Now I'll clear the floor for others to speak.

Tim
(PS- I'll address some of the other comments and issues in another post in the future.)





Posted by Tim Jackson at 10:50 AM

5 Comments

  1. Blogger Bernie posted at 12:37 PM  
    I just want to comment from the small retailer's perspective on the concern raised in the letter.

    No, I really don't mind that a manufacturer like Pedro's keeps an online store. Manufacturers in the industry who do have online stores all seem good about keeping the prices at standard brick-and-mortar retail level. Factor in shipping and it's more likely my customer's gonna buy a bottle of Ice Wax from me next time he swings by the shop.

    The only time I couldn't compete would be if a clothing company was closing out "last season's" styles. But clothing companies are at an online disadvantage because of the can't-try-it-on factor.

    Finally, as selection goes... a wide selection looks great, but doesn't necessarily make much money for the shop. For example, I might not carry every single mountain bike tire Brand A makes, but I do carry the 2 or 3 that work best on our local trails, based on customer feedback. The best answer for a shop on a tight budget (and I definitely have experience there) is to stock the few items in each category that are your favorites; the ones you've tested and that you know work. Products are easy to sell when you're enthusiastic about them.
  2. Blogger Karl Wiedemann posted at 2:47 PM  
    In 1997 when we put Pedros.com online we ran into a huge problem - we were big in the East and not so big in the West. Through the magic of the internet, everyone in the USA could see all the full Pedro’s product line. This increased demand and the number of consumers calling our customer service department asking where to find our stuff. Since we sell to distributors we don’t have an exact dealer list. So if someone called looking for 16oz. Ice Wax we would give them a list of three of four dealers that might have it. This was very time consuming for our customer service and very troublesome for the consumer.

    We decided to sell on Pedros.com to help our customers get the products they want. Not every dealer in the USA carries the complete Pedro's line (though that is our goal). We never sell our core products below MSRP and we have pretty hefty shipping charges. So it is a last resort place for people to find the obscure Pedro's product they want (like our Lip Schit).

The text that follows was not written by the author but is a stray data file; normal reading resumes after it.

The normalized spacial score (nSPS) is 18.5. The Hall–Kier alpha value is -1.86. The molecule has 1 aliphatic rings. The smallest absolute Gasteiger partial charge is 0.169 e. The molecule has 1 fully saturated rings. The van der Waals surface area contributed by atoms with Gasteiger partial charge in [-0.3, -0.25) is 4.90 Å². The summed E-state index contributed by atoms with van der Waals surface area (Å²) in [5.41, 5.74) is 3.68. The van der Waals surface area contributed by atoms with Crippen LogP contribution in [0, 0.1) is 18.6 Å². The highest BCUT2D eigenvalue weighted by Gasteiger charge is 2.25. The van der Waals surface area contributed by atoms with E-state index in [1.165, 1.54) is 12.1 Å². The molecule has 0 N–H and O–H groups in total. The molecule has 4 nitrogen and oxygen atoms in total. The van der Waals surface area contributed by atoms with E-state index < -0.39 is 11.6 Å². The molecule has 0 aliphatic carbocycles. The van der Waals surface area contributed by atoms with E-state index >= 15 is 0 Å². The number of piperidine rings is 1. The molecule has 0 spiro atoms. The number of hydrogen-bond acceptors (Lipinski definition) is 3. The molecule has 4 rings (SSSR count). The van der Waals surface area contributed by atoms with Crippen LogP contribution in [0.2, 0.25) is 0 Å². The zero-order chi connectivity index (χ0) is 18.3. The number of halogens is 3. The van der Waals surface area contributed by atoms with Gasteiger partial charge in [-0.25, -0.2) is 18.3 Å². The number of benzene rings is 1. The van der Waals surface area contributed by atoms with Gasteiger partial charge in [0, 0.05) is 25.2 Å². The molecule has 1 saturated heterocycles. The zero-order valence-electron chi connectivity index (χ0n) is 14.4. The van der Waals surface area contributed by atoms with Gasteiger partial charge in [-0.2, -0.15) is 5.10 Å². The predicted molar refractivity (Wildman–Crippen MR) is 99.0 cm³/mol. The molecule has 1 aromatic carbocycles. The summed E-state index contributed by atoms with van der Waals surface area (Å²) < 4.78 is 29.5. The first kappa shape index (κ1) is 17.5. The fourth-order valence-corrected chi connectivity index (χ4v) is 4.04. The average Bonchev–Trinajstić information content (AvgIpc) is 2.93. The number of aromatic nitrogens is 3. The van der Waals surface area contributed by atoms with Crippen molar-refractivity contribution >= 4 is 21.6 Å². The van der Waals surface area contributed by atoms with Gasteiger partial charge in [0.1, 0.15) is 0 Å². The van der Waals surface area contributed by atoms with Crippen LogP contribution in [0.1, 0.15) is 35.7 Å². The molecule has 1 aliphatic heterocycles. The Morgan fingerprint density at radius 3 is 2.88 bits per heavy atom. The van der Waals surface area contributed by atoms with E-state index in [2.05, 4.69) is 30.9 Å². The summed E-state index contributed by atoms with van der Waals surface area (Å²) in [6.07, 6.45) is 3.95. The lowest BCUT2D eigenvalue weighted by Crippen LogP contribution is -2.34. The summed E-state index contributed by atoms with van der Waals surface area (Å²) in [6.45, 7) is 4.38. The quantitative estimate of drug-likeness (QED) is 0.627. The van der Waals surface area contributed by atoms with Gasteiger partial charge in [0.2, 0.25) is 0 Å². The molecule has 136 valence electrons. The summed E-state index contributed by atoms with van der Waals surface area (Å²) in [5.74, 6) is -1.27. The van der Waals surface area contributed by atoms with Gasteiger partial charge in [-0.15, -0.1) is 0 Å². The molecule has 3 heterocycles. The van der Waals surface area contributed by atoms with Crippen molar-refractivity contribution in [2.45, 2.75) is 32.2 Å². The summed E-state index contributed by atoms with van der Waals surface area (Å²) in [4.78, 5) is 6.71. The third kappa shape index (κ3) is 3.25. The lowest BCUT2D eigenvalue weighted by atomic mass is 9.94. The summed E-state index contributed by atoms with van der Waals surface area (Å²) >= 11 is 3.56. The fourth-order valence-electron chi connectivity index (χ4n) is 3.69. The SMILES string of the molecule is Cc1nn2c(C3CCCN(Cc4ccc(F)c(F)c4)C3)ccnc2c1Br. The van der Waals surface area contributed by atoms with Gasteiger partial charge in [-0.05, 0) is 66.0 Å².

Retailers are our number one priority and most understand why we have structured our business this way. Hope this helps.
  3. Blogger Jeff Kerkove posted at 4:55 AM  
    Q: How can a bike shop
    compete with that kind of selection?
    A: No not really, unless they are a big munoey shop with high turn over on product. I know the shop I work at can't stock every SKU.


    Q: Do local bike shops care that
    manufactures are also selling direct?
    A: Oh hell yes! We talk about it daily!

    Q: Is the LBS is now
    competing with the brands they carry?
    A: Yes we have to compete. We try to work something out so we the shop and the consumer get what we want. It all comes down to the consumer making the right and moral choice.

    Q: Would buyers from local shops
    looking for products to put in their stores consider if the manufacture has its own outlet for sales and possibly decide to not carry their product knowing that they have to then compete for sales with them?
    A: For our shop...NO. We stock what sells in this market. Our biggest online competitior is online shops who sell clothing and parts...i.e. shimano components.

    Q: If manufactures have
    specials on their website: does that seem okay? Wouldnt that stear
    customers away from the LBS?
    A: Online retialers do, and it DOES hurt the LBS. Bike shops have to work on selling service.

    Q: Does this ultimately undermine the relationship with the LBS?
    A: It's about 50/50 with our shop. We get a lot of people that buy stuff online then have us install it. Mor times than not, it's the wrong size or not compatible. That's where the local knowledgable BS comes in.

    An I do work at a shop. I have for 5+ years.

    www.europacycle.com